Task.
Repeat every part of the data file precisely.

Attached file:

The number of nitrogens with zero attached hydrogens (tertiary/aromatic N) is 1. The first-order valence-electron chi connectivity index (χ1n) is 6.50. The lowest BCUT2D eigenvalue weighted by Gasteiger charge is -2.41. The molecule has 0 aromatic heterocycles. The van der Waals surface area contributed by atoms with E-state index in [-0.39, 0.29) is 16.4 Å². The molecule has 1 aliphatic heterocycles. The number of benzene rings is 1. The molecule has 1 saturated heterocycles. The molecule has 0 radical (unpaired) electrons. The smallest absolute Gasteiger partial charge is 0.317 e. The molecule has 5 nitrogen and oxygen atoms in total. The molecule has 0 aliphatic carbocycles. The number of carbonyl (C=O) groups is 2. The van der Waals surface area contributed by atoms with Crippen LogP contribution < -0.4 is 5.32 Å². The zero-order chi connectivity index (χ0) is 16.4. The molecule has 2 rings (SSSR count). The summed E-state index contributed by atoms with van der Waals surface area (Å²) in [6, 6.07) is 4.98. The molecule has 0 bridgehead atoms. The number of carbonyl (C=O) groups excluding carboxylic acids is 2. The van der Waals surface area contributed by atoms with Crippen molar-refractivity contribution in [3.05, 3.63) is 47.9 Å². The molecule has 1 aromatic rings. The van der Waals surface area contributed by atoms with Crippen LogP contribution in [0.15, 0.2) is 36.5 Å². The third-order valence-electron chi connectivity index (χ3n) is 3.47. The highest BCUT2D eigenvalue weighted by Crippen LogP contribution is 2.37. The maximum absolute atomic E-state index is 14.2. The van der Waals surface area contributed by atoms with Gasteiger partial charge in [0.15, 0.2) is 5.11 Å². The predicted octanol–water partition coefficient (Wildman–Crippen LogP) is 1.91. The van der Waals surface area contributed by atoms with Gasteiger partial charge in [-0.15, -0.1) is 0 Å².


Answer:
The number of nitrogens with zero attached hydrogens (tertiary/aromatic N) is 1. The first-order valence-electron chi connectivity index (χ1n) is 6.50. The lowest BCUT2D eigenvalue weighted by Gasteiger charge is -2.41. The molecule has 0 aromatic heterocycles. The van der Waals surface area contributed by atoms with E-state index in [-0.39, 0.29) is 16.4 Å². The molecule has 1 aliphatic heterocycles. The number of benzene rings is 1. The molecule has 1 saturated heterocycles. The molecule has 0 radical (unpaired) electrons. The smallest absolute Gasteiger partial charge is 0.317 e. The molecule has 5 nitrogen and oxygen atoms in total. The molecule has 0 aliphatic carbocycles. The number of carbonyl (C=O) groups is 2. The van der Waals surface area contributed by atoms with Crippen LogP contribution < -0.4 is 5.32 Å². The zero-order chi connectivity index (χ0) is 16.4. The molecule has 2 rings (SSSR count). The summed E-state index contributed by atoms with van der Waals surface area (Å²) in [6, 6.07) is 4.98. The molecule has 0 bridgehead atoms. The number of carbonyl (C=O) groups excluding carboxylic acids is 2. The van der Waals surface area contributed by atoms with Crippen molar-refractivity contribution in [3.05, 3.63) is 47.9 Å². The molecule has 1 aromatic rings. The van der Waals surface area contributed by atoms with Crippen LogP contribution in [0.15, 0.2) is 36.5 Å². The third-order valence-electron chi connectivity index (χ3n) is 3.47. The highest BCUT2D eigenvalue weighted by Crippen LogP contribution is 2.37. The maximum absolute atomic E-state index is 14.2. The van der Waals surface area contributed by atoms with Gasteiger partial charge in [0.15, 0.2) is 5.11 Å². The predicted octanol–water partition coefficient (Wildman–Crippen LogP) is 1.91. The van der Waals surface area contributed by atoms with Gasteiger partial charge in [-0.15, -0.1) is 0 Å².